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The Sterling partners were so trusting of Madoff that they ran much of the Mets' operational money through BLMIS accounts; about 80% of their deposits were made in the off-season and 75% of the withdrawals in-season. Every winter, Wilpon says, the Mets would collect about $45 million in ticket sales. "Instead of putting [the money] in J.P. Morgan or Citi or another bank," he says, "[we] put it to Bernie. And as we needed money throughout the year to pay off expenses, we'd take the money out. But the money, instead of earning two percent, is earning eight percent, whatever, 10 percent. We felt totally secure with that."
A high-level front office meeting in December 1999 also showed the degree of confidence the Mets had in Madoff. The club wanted to be rid of outfielder Bobby Bonilla, a malcontent who had hit .160 the previous season in a second unhappy tour of duty with the franchise. To release Bonilla, however, would cost the Mets the $5.9 million he was owed for the 2000 season. The Mets came up with a buyout plan: Beginning on July 1, 2011, they would pay Bonilla $1,193,248.20 per year for 25 years, or $29.8 million. The payment was based on the return Bonilla would've received had he invested the $5.9 million at an interest rate of 8% (which was just below the 8.5% prime rate at the time).
Why would the Mets make such a deal? The Bonilla money would be invested with Madoff, from whom the Mets expected the usual 10 to 12% return, or two to four percentage points above the rate they guaranteed Bonilla. "We were going to make money on Bobby Bo's $30 million," says one official who was at the meeting. "I remember the chuckling in the room."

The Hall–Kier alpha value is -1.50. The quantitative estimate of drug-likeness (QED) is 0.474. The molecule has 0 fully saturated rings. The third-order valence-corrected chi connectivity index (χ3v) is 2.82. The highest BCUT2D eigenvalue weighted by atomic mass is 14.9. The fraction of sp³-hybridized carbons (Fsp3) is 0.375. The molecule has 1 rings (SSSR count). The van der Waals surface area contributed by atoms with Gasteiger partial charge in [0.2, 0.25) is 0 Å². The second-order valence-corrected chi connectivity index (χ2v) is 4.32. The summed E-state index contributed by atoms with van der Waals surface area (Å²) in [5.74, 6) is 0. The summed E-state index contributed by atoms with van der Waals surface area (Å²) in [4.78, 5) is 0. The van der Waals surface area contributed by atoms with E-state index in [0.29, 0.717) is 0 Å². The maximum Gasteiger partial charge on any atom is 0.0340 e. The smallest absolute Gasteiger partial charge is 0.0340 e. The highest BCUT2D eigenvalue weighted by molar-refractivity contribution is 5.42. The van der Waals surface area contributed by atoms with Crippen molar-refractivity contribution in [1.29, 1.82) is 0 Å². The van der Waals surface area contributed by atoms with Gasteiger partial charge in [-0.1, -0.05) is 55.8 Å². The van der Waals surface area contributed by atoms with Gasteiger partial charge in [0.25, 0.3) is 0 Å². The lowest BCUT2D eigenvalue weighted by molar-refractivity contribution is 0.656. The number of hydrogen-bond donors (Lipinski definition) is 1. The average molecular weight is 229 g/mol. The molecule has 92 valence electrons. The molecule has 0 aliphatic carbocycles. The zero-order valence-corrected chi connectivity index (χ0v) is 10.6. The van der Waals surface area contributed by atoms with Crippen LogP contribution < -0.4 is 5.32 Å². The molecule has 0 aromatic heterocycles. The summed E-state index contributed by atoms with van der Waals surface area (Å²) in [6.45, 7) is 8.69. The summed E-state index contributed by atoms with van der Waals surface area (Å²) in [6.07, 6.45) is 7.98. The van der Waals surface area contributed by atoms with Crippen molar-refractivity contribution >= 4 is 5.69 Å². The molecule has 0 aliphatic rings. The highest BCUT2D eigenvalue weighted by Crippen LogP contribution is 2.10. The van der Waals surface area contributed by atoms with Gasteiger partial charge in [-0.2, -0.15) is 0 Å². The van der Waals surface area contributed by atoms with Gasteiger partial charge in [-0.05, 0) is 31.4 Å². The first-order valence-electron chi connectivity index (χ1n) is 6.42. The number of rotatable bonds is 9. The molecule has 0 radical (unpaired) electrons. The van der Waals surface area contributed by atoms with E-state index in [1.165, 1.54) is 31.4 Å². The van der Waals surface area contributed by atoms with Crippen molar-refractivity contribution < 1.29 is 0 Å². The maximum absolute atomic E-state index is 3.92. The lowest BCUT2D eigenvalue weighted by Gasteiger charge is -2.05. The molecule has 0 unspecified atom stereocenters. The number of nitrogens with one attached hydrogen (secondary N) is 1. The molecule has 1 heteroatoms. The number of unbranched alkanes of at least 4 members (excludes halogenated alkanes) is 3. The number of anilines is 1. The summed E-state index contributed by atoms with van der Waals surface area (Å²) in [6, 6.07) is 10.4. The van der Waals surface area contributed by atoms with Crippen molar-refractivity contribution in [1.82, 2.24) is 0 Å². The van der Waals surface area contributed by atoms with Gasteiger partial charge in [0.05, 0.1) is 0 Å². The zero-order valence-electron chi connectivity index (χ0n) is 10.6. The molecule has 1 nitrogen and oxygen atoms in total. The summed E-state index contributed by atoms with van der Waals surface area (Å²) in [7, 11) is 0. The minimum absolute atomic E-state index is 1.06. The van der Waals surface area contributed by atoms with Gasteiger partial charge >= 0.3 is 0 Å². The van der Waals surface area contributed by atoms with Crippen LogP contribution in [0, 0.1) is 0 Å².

By deferring the money to Bonilla, the Mets freed cash to fortify their roster for the 2000 season. On Dec. 23, 1999, they traded for pitcher Mike Hampton and outfielder Derek Bell in a deal that added $8.1 million to the payroll. Eleven days later they officially released Bonilla. The 2000 Mets would win the NL pennant. The Madoff fund made the roster moves possible.
The Mets, Wilpon says, used Madoff investments to fund deferred payments "several times," making them to pitchers Bret Saberhagen and Tom Glavine, among others. "You can fault us for that," he says. "The judgment, in retrospect, was not good. We trusted a man who turned out not to be trustworthy."
Wilpon says that his trust in Madoff was so complete that he asked only cursory questions of his friend when he and Katz would meet him, once a year, for a casual lunch. "I don't remember talking business with Bernie any other time," Wilpon says.
At one of those annual meetings—around 2001 or '02—Katz asked Madoff, then in his mid-60s, "Bernie, you're getting on. What do you do when you get tired of doing this?"
Replied Madoff, "I'll send you your money back, and you'll put it in U.S. Trust."
"I'll never forget," Wilpon says, "going down the elevator. Saul looked at me and I looked at him, and he said, 'We've got to have an alternative.'"
In June 2002 the Wilpon-Katz group partnered with financier Peter Stamos to start their own hedge fund, Sterling Stamos. ("That," Wilpon says, "was the diversification for our liquidity.") Over the next six years the Sterling partners split their investments between Madoff and Stamos. At the time of Madoff's arrest, they held $550 million with Madoff and $400 million with Stamos.